The second equally formative influence came from the ASO’s former Principal Clarinet, the late Daniel Granados. I was lucky to study clarinet privately with Danny all throughout my high school years. Claiming he only worked with the most serious of students, it took a very persuasive phone call from my mom to convince him I was worth the time investment. Little did we know just how much time HE would invest in me. Danny and I would spend at least 2 hours per week, sometimes more, in his studio working on scales, etudes, and solo repertoire. His focus always centered around beauty of sound and musical intent. After recalling any performance or audition to him his first response was always, “That’s great Brad….BUT, did you play with a beautiful sound?” Danny was an incredibly passionate, purposeful musician and human being. He eloquently explained how playing the clarinet was a form of meditation or prayer for him and how he imagined playing for his grandmother whom he loved dearly. This concept did not fully germinate in me until much later in my career while studying with Yehuda Gilad at USC whose primary teaching philosophy centered around playing with total musical conviction. Danny had laid the groundwork and as a result, having access to this world class artist right here in Birmingham, Alabama, changed my life.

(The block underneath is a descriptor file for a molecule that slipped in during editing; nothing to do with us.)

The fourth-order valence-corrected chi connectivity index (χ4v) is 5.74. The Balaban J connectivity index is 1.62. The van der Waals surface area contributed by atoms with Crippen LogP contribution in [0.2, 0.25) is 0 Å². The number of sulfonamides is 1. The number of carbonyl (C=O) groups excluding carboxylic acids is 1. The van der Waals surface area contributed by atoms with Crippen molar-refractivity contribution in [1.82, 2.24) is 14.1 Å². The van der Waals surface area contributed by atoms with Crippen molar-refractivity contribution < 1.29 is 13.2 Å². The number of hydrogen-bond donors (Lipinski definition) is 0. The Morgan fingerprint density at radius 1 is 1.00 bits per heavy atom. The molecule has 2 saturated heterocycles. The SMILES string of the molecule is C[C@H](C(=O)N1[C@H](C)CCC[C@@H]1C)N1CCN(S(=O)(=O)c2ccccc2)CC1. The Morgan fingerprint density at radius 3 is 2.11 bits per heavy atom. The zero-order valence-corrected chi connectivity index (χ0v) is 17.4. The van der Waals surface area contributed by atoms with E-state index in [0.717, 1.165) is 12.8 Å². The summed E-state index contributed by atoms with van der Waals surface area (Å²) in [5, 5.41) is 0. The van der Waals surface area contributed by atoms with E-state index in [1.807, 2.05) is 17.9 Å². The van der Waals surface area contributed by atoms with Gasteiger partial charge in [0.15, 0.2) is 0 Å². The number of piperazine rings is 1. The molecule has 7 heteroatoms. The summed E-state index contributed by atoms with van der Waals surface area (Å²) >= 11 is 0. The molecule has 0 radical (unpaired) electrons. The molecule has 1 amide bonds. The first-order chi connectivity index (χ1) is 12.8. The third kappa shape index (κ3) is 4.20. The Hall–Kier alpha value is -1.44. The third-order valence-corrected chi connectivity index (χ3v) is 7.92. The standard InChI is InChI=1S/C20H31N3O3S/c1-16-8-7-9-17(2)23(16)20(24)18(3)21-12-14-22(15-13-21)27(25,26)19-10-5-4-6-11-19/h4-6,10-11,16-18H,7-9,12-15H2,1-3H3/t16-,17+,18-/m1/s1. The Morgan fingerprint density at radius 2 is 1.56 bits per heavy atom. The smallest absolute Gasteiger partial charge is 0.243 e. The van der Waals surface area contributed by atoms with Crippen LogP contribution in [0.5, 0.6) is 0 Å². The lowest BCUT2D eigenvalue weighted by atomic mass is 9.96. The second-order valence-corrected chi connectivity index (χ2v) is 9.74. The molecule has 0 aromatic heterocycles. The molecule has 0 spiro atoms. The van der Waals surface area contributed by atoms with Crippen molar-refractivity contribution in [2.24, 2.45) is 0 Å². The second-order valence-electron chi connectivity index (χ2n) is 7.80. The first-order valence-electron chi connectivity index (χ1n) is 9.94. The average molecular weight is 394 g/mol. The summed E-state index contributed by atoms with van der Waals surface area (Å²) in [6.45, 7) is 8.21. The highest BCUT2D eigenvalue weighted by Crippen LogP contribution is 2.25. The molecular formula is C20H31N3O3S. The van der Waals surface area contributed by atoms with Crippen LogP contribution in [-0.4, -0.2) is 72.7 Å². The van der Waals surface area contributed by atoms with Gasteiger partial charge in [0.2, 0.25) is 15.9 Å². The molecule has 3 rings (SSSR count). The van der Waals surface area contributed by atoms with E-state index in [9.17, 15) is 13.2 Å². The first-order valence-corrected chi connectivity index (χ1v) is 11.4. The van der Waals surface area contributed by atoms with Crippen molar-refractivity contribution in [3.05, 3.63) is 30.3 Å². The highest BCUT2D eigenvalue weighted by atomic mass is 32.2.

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Not every fifth grade band student will pursue a career in music, but the benefits of music education have an extensive shelf life. From the pursuit of excellence, to teamwork, to emotional development, these skills are omnipresent in any career and throughout life. Normally, the ASO provides a significant number of educational programs ranging from our Young Person’s Concerts, where the schools come to us, to our Explorer concerts, where the orchestra travels to the schools. None of this has been possible this season. However, in a year where the herculean obstacles of this pandemic have been relentless, so have our musicians. Through the ASO’s INSPIRE program, our musicians have virtually visited (so far) over 68 classrooms reaching over 2000 students across the state of Alabama since February. Personally, I have been able to visit classrooms in the Birmingham Metro area, Carbon Hill, Alabama, and as far away as Mobile, Alabama, introducing elementary age students to the clarinet for the very first time. The joy exuded by the students and the gratitude expressed by the teachers are equally tangible even through my computer screen. As a professional musician, it’s sometimes easy to forget that a mere introduction to classical music or our orchestral world can serve as a catalyst, but with each classroom visit I can’t help but wonder if one of these kids may join their school’s band one day and meet their Mr. Eady.

by Brad Whitfield, Assistant Principal Clarinet, Alabama Symphony Orchestra

Are you a music educator in the state of Alabama that would like to share your experience? Inquire about being featured in our Education Blog by emailing Maria Wilson, ASO Education Initiatives Manager, at mwilson@alabamasymphony.org